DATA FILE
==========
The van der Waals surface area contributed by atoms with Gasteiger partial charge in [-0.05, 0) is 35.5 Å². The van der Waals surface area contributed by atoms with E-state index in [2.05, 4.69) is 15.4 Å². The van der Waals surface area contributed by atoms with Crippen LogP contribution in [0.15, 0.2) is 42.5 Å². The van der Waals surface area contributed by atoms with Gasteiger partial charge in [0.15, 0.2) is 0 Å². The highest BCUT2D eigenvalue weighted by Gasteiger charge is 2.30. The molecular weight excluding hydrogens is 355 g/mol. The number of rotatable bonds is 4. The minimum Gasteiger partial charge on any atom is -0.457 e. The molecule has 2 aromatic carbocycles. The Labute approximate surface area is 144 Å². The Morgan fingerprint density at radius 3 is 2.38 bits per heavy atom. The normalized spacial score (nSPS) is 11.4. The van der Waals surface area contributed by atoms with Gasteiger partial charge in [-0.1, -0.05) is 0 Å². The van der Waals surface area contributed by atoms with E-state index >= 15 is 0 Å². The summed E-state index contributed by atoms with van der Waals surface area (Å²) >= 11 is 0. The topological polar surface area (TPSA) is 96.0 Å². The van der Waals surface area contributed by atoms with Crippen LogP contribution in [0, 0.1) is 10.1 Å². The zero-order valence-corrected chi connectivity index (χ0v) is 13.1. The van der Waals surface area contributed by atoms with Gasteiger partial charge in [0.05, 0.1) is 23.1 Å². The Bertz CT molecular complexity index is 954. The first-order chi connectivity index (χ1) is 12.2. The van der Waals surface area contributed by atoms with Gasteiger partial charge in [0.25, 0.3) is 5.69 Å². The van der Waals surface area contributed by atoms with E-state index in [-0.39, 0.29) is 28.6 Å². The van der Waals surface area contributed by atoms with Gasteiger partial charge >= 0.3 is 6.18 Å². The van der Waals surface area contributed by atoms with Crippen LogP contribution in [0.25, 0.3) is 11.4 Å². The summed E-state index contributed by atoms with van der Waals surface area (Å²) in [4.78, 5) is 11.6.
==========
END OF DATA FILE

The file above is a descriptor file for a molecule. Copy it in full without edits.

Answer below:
The van der Waals surface area contributed by atoms with Gasteiger partial charge in [-0.05, 0) is 35.5 Å². The van der Waals surface area contributed by atoms with E-state index in [2.05, 4.69) is 15.4 Å². The van der Waals surface area contributed by atoms with Crippen LogP contribution in [0.15, 0.2) is 42.5 Å². The van der Waals surface area contributed by atoms with Gasteiger partial charge in [0.15, 0.2) is 0 Å². The highest BCUT2D eigenvalue weighted by Gasteiger charge is 2.30. The molecular weight excluding hydrogens is 355 g/mol. The number of rotatable bonds is 4. The minimum Gasteiger partial charge on any atom is -0.457 e. The molecule has 2 aromatic carbocycles. The Labute approximate surface area is 144 Å². The Morgan fingerprint density at radius 3 is 2.38 bits per heavy atom. The normalized spacial score (nSPS) is 11.4. The van der Waals surface area contributed by atoms with Gasteiger partial charge in [-0.1, -0.05) is 0 Å². The van der Waals surface area contributed by atoms with E-state index >= 15 is 0 Å². The summed E-state index contributed by atoms with van der Waals surface area (Å²) >= 11 is 0. The topological polar surface area (TPSA) is 96.0 Å². The van der Waals surface area contributed by atoms with Crippen LogP contribution in [0, 0.1) is 10.1 Å². The zero-order valence-corrected chi connectivity index (χ0v) is 13.1. The van der Waals surface area contributed by atoms with Gasteiger partial charge in [0.05, 0.1) is 23.1 Å². The Bertz CT molecular complexity index is 954. The first-order chi connectivity index (χ1) is 12.2. The van der Waals surface area contributed by atoms with Gasteiger partial charge in [0.25, 0.3) is 5.69 Å². The van der Waals surface area contributed by atoms with E-state index in [-0.39, 0.29) is 28.6 Å². The van der Waals surface area contributed by atoms with Gasteiger partial charge >= 0.3 is 6.18 Å². The van der Waals surface area contributed by atoms with Crippen LogP contribution in [0.25, 0.3) is 11.4 Å². The summed E-state index contributed by atoms with van der Waals surface area (Å²) in [4.78, 5) is 11.6.